History is marked by “firsts” and made by those who risk everything on new technology, new ideas, or new trends. Gutenberg earned his place by being the first to create movable type. Henry Ford is a household name not because he invented the automobile, but because he was the first to take that idea and make it accessible to the rest of the world. George Washington, our first president. Amelia Earhart, the first woman to make a transatlantic flight. René François Armand “Sully” Prudhomme, the first winner of the Nobel Prize for Literature.
Before the huge technology boom of the last few decades, firsts were well recorded. We know with relative certainty that Mark Twain was the first author to turn in a manuscript created on a typewriter (Life on the Mississippi) and Jack Kerouc made history with his 120-foot long roll of paper containing the first draft of On the Road. The New York Times has an interesting article on the scroll if you’re interested. You can read it here. But what about the first author to submit a document created on a word processor? Who were the early adopters of that technology?
While literary historians know that Stephen King bought one of the earliest editions of the Mac home computer in the 1980s, was he the first author to do so? And after that? Who was the first to move to PC? Or to write a book on an iPad? Do we even care? Matthew Kirschenbaum, an associate professor of English at the University of Maryland, does.
Mr. Kirschenbaum is looking into the literary history of word processors. The author of the NYT article, Jennifer Schuessler, made an interesting point in the article. She says,
The study of word processing may sound like a peculiarly tech-minded task for an English professor, but literary scholars have become increasingly interested in studying how the tools of writing both shape literature and are reflected in it, whether it’s the quill pen of the Romantic poets or the early round typewriter, known as a writing ball, that Friedrich Nietzsche used to compose some aphoristic fragments. (“Our writing tools are also working on our thoughts,” Nietzsche typed.)
And it’s true. Word processing and the internet has streamlined the creative process, making it easier to write, research, and daydream. It provides us with more opportunities and more distractions than any authors in history have had to deal with and thus changes the way we think and write. Does it make our work more disposable because the very medium we’re using to create it is so quickly thrown away? Or will quality endure just like it has for centuries? It’s something to ponder, but not the point here.
Let’s get back on track:
Mr. Kirschenbaum, whose earlier book, “Mechanisms,” analyzed experimental electronic writing, said he was less interested in analyzing the stylistic impact of word processing than in recovering its early history, particularly its adoption by mainstream writers. And in his lecture, sponsored by NYPL Labs, a unit of the library devoted to experimental technology, he ticked off some of the better-documented moments in that history. Tom Clancy wrote his 1984 thriller “The Hunt for Red October,” often cited as one of the earliest word-processed best sellers, on an Apple IIe, using WordStar software. And Jimmy Carter set off what may have been the first word-processing-related panic in 1981, when he accidentally deleted several pages of his memoir in progress by hitting the wrong keys on his brand-new $12,000 Lanier, a calamity noted in The New York Times.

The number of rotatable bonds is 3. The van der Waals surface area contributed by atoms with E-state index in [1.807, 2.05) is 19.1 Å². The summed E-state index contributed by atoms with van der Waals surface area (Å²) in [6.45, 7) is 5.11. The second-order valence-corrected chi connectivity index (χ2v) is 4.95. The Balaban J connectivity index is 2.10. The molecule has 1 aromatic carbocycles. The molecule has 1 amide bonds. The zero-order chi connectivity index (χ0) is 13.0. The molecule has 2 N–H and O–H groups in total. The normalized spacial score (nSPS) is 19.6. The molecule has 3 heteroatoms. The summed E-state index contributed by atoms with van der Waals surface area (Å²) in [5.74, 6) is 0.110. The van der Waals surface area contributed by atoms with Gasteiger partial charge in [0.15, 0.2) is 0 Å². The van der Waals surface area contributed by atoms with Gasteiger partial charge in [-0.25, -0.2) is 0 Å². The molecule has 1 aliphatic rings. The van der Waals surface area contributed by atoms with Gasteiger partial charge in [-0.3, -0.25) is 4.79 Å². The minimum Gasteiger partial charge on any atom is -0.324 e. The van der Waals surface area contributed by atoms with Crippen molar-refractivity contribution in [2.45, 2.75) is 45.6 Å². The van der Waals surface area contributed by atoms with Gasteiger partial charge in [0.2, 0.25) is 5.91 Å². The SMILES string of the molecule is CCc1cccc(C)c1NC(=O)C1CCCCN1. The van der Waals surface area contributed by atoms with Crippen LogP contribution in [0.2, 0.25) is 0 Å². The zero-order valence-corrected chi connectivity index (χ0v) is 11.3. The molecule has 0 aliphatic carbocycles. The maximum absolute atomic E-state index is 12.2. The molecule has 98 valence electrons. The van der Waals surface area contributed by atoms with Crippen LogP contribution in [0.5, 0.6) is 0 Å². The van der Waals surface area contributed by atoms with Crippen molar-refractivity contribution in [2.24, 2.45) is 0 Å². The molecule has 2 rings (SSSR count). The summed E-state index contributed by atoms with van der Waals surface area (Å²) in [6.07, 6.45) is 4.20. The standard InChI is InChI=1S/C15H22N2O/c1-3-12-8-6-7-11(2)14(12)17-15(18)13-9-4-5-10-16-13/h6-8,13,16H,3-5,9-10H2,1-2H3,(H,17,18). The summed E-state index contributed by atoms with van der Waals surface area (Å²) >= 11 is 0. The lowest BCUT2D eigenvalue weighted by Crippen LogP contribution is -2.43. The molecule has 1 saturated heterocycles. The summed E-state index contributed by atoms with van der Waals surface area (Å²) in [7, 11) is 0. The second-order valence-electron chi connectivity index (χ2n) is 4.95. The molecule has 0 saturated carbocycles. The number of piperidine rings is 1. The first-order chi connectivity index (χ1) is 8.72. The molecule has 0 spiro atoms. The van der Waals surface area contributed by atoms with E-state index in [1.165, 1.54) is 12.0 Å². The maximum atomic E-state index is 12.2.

Given the spottiness of the record Mr. Kirschenbaum is hesitant to proclaim Mr. King the computer-age equivalent of Mark Twain, the first major American writer to complete a work using the new technology. But Mr. King’s 1983 short story “The Word Processor,” Mr. Kirschenbaum ventured, is “likely the earliest fictional treatment of word processing by a prominent English-language author.”
It’s a fascinating subject to someone who grew up in the computer boom and actually watched computers get bigger and more powerful before suddenly becoming smaller and even more powerful. But one topic in particular intrigued me most about this article. Jennifer talks about Stephen King’s story “The Word Processor” and how it came to be:
The story, published in Playboy (later retitled “Word Processor of the Gods”), certainly captured the unsettling ghostliness of the new technology, which allowed writers to correct themselves without leaving even the faintest trace. In the story a frustrated schoolteacher discovers that by erasing sentences about his enemies he can delete them entirely from the universe and insert himself in their place, a reflection of Mr. King’s fascination with his Wang System 5’s “insert,” ”delete” and “execute” keys, recounted in the introduction to his 1985 story collection, “Skeleton Crew.” “Writers are used to playing God, but suddenly now the metaphor was literal,” Mr. Kirschenbaum said in the lecture.
Having never written an entire book on paper (or evenon a typewriter) will I ever know how much the computer has changed the way I would have written in a different era? Who can know, but it’s something to keep in mind. Who knows? Maybe the escape, control and home keys will inspire my next book. 😉